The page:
Knowing if life existed or exists on Mars has been a key frontier for human beings since the advent of space exploration decades ago. Finding water on the red planet strengthened the possibility of finding alien life. However, a new study states that floods of inconceivable scales—megafloods—once washed through the surface of the planet nearly 4 billion years ago; tilting the needle in the direction of life having once prevailed on Earth's cosmic neighbor.

The research, which is based on data gathered by NASA's Curiosity rover, found that the Gale Crater located on Mars' equator, was once a site that was washed through by massive floods billions of years ago. The turbulent megaflood may have begun due to the heat generated by a meteoritic impact. This unloosened the ice that was stored on the planet's surface. Thus, setting up enormous ripples, that are characteristic geologic formations that scientists on Earth are familiar with.

Surface of Mars
Surface of Mars (Representational Picture) Needpix

"We identified megafloods for the first time using detailed sedimentological data observed by the rover Curiosity. Deposits left behind by megafloods had not been previously identified with orbiter data," said Alberto G. Fairén, co-author of the study, in a statement.

Evidence Preserved In Ice

Geological features such as the effects of wind and water have been preserved within the frozen ice on Mars for around 4 billion years; much like how it has been on Earth. Therefore, these geological trademarks serve as an explanation of how the surfaces of the two neighboring planets were carved in their past.

According to Prof. Ezat Heydari, lead author of the study, in the case of Mars, it consists of the existence of colossal wave-shaped features in Gale crater's sedimentary layers. These features are called 'antidunes' or 'megaripples', which are around 30 ft in height and positioned about 450 ft apart.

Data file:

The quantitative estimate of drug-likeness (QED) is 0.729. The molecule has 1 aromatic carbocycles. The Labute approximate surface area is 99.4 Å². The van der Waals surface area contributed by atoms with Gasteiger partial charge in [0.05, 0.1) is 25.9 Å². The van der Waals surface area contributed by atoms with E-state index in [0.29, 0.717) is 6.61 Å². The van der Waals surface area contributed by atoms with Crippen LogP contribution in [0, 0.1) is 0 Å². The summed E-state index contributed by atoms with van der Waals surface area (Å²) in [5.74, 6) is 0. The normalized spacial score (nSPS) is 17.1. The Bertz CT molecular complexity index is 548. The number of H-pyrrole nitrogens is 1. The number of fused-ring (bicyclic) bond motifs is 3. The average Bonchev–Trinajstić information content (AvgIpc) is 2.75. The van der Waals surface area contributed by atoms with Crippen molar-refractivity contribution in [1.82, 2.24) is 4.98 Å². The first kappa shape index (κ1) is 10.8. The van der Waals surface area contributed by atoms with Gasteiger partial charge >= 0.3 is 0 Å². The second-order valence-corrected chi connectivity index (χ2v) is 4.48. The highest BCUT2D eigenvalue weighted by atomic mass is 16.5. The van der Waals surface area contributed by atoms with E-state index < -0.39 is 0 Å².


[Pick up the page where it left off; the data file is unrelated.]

Ice at Martian north pole (Representational Picture) Wikimedia Commons

Prof. Heydari also said that these megaripples are suggestive of megafloods that flowed around 4 billion years ago at the bottom of the Gale Crater. These features, according to the physicist, are similar to the features created on Earth by melting ice around 2 million years ago.

What Caused the Megaflood?

So the question is—What caused the megaflood on Mars? The researchers posit that the flooding was caused by the heat produced by a huge impact. This led to the release of methane and carbon dioxide trapped within the frozen ice of the planet. The water vapor, combined with the release of the warming gasses, produced a brief duration of wet and warm conditions on Mars.

The condensation process led to the formation of vapor clouds, which in succession led to the creation of relentless rains, probably across the planet. The water created entered the Gale Crater. Following which, it combined with the water descending from Mount Sharp (found within Gale Crater) to cause enormous flash floods that left behind the ridge-and-trough band formations in the striated grounds and gravel ridges in the Hummocky Plains Unit (flood deposits in Gale crater).

Pond in Gale Crater
Artist's impression of a pond in Gale Crater (Representational Picture) Wikimedia Commons

The team was also able to establish that persistent streams and lakes once existed in the Gale Crater. These large bodies of water serve as positive indicators that microbial life could have been supported by the crater and Mount Sharp as well.

"Early Mars was an extremely active planet from a geological point of view. The planet had the conditions needed to support the presence of liquid water on the surface – and on Earth, where there's water, there's life," expressed Fairén.